Final chapter in legal war with EA, Future Publishing, Mobigame and the industry at large
Tim Langdell has until Friday October 15th to inform all licencees of his ‘edge’ trademark that he no longer has legal ownership of the name.
A United States district judge made the order at the very end of what has been the most damaging and humiliating week in Langdell’s controversial career.
In what resembled a swift mafia-like ‘clean-up’ job, District Judge William Alsup told the United States Patent and Trademark Office to cancel all of Langdell’s ‘edge’ trademarks, and told Langdell himself to inform his licencees – those who already fell victim to his pugnacious ‘trademark trolling’ – that his power has been dissolved.
It leaves Langdell bereft of a reliable source of income, stung by legal costs, and in danger of criminal convictions.
Court documents obtained by Develop show that Langdell “shall notify all persons and entities with whom a licensing agreement has been obtained involving the [edge] trademarks that the marks have been cancelled.”
It added that Langdell must “provide these persons and entities with a copy of the order denying [Langdell’s] motion for a preliminary injunction.”
The verdict marks the beginning of the end of Langdell’s legal assaults on various game companies using the word in ‘edge’ their products – from Edge Magazine, to iPhone app Edge, to a manufacturer of flash memory cards.
The breakthrough came as Langdell imaginatively declared EA was infringing on his trademark with its FPS franchise, Mirror’s Edge.
The United States Court for the Northern district of California this week ruled in favour of EA, declarig that the publisher was not infringing on copyright.
Moreover, Judge Alsup said Langdell’s company Edge Games has no significant credibility to its claim that it deserves copyright protection.
He also said Langdell’s aim to protect the ‘edge’ trademark “is not in the public interest”.
“There is scant evidence that Edge Games has invested any amount of funds into the development of recent products and services bearing the asserted marks,” Judge Alsup ruled.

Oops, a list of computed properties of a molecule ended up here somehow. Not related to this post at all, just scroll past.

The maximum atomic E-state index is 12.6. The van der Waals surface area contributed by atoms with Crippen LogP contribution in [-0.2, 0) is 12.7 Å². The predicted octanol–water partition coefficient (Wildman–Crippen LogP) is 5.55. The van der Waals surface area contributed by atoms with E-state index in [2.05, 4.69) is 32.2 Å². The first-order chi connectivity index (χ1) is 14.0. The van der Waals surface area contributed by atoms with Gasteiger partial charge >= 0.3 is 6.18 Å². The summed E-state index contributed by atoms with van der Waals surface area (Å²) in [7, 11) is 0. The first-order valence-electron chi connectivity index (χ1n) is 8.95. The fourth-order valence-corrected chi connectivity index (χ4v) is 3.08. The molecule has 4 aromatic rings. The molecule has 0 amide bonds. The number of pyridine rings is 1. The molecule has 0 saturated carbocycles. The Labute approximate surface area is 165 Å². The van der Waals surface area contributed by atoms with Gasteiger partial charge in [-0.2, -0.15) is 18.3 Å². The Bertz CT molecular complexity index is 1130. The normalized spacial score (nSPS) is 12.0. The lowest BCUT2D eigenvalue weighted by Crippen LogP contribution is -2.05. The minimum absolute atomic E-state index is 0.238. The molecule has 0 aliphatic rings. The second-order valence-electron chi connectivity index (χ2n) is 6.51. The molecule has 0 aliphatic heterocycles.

In a statement sent to Develop, EA said it was “pleased that we’ve reached a settlement and can put this behind us. This settlement goes a long way in protecting the rights of independent developers.”
Develop can reveal that Langdell is still in legal dispute with Future Publishing over the publisher’s games magazine and website, Edge. The Edge Online website is currently hosted at next-gen.biz, presumably as a precautionary measure against Langdell, while the case continues.
Future Publishing has confirmed to Develop the legal dispute, but has yet to issue a statement after several requests.
Nevertheless, EA has set an iron-cast legal precedent that will now make Langdell’s convincing of the courts a distant hope.
The devastating manner in which Langdell lost a legal fight with EA could even result in ‘potentially serious consequences’ for the Edge Games owner, a game industry lawyer told Develop this week.
Jas Purewal, lawyer and author of Gamer/Law, said Langdell’s failure to earn a preliminary injunction against Electronic Arts was so comprehensive that the courts may turn their attention onto him.
“The judge has made a pretty damning verdict on Tim Langdell’s argument,” Purewal said.
“EA put in a lot of evidence attacking each one of Langdell’s arguments, and in pretty forthright language the judge agreed to virtually all of them.
“There’s language that EA uses – and the judge agrees with – that Langdell’s threats were ‘soaked in fraud’. It’s pretty hard-hitting stuff.”
Langdell now has to “certify to the Court in a sworn declaration by noon on Friday, October 15 that notice [of the trademark cancellation] has been provided to all such licensees,” Judge Alsup ruled.
EA has since dropped claims for any relief beyond the trademark cancellations. Langdell does not have to pay EA's legal expenses, and still has few, if unlikely, options for appeal.